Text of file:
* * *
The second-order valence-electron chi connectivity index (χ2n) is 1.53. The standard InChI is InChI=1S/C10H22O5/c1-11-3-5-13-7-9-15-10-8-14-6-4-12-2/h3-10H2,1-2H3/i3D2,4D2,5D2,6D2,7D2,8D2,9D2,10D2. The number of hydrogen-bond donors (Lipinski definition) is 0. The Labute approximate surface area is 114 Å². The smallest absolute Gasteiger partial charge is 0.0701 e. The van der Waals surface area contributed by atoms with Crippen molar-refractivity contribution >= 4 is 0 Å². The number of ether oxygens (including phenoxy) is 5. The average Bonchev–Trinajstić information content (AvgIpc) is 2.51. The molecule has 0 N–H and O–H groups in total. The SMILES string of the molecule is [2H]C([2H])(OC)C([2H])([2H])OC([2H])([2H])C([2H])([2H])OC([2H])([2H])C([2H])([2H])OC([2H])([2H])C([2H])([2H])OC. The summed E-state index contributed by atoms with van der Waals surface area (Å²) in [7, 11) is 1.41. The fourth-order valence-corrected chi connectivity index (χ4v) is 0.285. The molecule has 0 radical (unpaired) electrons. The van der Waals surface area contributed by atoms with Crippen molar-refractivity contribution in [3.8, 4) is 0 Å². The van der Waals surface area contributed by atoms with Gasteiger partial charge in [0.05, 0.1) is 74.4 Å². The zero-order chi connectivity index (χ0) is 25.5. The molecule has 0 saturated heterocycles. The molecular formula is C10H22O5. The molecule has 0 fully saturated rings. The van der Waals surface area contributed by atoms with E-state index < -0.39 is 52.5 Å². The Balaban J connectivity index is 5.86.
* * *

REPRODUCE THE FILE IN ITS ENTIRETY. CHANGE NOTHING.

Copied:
The second-order valence-electron chi connectivity index (χ2n) is 1.53. The standard InChI is InChI=1S/C10H22O5/c1-11-3-5-13-7-9-15-10-8-14-6-4-12-2/h3-10H2,1-2H3/i3D2,4D2,5D2,6D2,7D2,8D2,9D2,10D2. The number of hydrogen-bond donors (Lipinski definition) is 0. The Labute approximate surface area is 114 Å². The smallest absolute Gasteiger partial charge is 0.0701 e. The van der Waals surface area contributed by atoms with Crippen molar-refractivity contribution >= 4 is 0 Å². The number of ether oxygens (including phenoxy) is 5. The average Bonchev–Trinajstić information content (AvgIpc) is 2.51. The molecule has 0 N–H and O–H groups in total. The SMILES string of the molecule is [2H]C([2H])(OC)C([2H])([2H])OC([2H])([2H])C([2H])([2H])OC([2H])([2H])C([2H])([2H])OC([2H])([2H])C([2H])([2H])OC. The summed E-state index contributed by atoms with van der Waals surface area (Å²) in [7, 11) is 1.41. The fourth-order valence-corrected chi connectivity index (χ4v) is 0.285. The molecule has 0 radical (unpaired) electrons. The van der Waals surface area contributed by atoms with Crippen molar-refractivity contribution in [3.8, 4) is 0 Å². The van der Waals surface area contributed by atoms with Gasteiger partial charge in [0.05, 0.1) is 74.4 Å². The zero-order chi connectivity index (χ0) is 25.5. The molecule has 0 saturated heterocycles. The molecular formula is C10H22O5. The molecule has 0 fully saturated rings. The van der Waals surface area contributed by atoms with E-state index < -0.39 is 52.5 Å². The Balaban J connectivity index is 5.86.